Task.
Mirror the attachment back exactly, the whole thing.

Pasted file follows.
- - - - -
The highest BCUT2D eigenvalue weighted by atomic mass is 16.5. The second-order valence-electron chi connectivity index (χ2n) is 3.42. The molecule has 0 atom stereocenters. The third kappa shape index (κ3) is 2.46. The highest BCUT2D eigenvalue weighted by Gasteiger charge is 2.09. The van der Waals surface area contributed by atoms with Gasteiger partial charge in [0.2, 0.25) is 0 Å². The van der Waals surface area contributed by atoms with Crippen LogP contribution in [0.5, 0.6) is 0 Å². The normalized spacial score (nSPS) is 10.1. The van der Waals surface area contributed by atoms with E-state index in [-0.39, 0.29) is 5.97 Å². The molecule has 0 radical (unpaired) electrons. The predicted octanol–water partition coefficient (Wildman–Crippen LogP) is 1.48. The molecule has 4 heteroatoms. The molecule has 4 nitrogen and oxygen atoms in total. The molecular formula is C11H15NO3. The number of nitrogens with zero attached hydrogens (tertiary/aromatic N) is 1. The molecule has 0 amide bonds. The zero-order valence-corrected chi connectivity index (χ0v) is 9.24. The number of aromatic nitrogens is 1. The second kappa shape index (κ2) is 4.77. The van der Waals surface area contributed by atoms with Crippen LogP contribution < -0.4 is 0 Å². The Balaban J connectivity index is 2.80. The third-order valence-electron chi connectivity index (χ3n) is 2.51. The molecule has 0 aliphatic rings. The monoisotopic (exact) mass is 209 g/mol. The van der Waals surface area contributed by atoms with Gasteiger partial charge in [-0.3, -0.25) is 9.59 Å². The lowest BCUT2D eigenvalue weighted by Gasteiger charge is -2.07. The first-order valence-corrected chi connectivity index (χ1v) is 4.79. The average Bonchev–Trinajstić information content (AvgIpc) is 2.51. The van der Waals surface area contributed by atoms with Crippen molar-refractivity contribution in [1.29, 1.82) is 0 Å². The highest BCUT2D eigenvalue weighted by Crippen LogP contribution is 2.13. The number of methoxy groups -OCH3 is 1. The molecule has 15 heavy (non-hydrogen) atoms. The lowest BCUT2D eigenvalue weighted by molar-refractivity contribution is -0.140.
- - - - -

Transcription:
The highest BCUT2D eigenvalue weighted by atomic mass is 16.5. The second-order valence-electron chi connectivity index (χ2n) is 3.42. The molecule has 0 atom stereocenters. The third kappa shape index (κ3) is 2.46. The highest BCUT2D eigenvalue weighted by Gasteiger charge is 2.09. The van der Waals surface area contributed by atoms with Gasteiger partial charge in [0.2, 0.25) is 0 Å². The van der Waals surface area contributed by atoms with Crippen LogP contribution in [0.5, 0.6) is 0 Å². The normalized spacial score (nSPS) is 10.1. The van der Waals surface area contributed by atoms with E-state index in [-0.39, 0.29) is 5.97 Å². The molecule has 0 radical (unpaired) electrons. The predicted octanol–water partition coefficient (Wildman–Crippen LogP) is 1.48. The molecule has 4 heteroatoms. The molecule has 4 nitrogen and oxygen atoms in total. The molecular formula is C11H15NO3. The number of nitrogens with zero attached hydrogens (tertiary/aromatic N) is 1. The molecule has 0 amide bonds. The zero-order valence-corrected chi connectivity index (χ0v) is 9.24. The number of aromatic nitrogens is 1. The second kappa shape index (κ2) is 4.77. The van der Waals surface area contributed by atoms with Crippen LogP contribution < -0.4 is 0 Å². The Balaban J connectivity index is 2.80. The third-order valence-electron chi connectivity index (χ3n) is 2.51. The molecule has 0 aliphatic rings. The monoisotopic (exact) mass is 209 g/mol. The van der Waals surface area contributed by atoms with Gasteiger partial charge in [-0.3, -0.25) is 9.59 Å². The lowest BCUT2D eigenvalue weighted by Gasteiger charge is -2.07. The first-order valence-corrected chi connectivity index (χ1v) is 4.79. The average Bonchev–Trinajstić information content (AvgIpc) is 2.51. The van der Waals surface area contributed by atoms with Crippen molar-refractivity contribution in [1.29, 1.82) is 0 Å². The highest BCUT2D eigenvalue weighted by Crippen LogP contribution is 2.13. The number of methoxy groups -OCH3 is 1. The molecule has 15 heavy (non-hydrogen) atoms. The lowest BCUT2D eigenvalue weighted by molar-refractivity contribution is -0.140.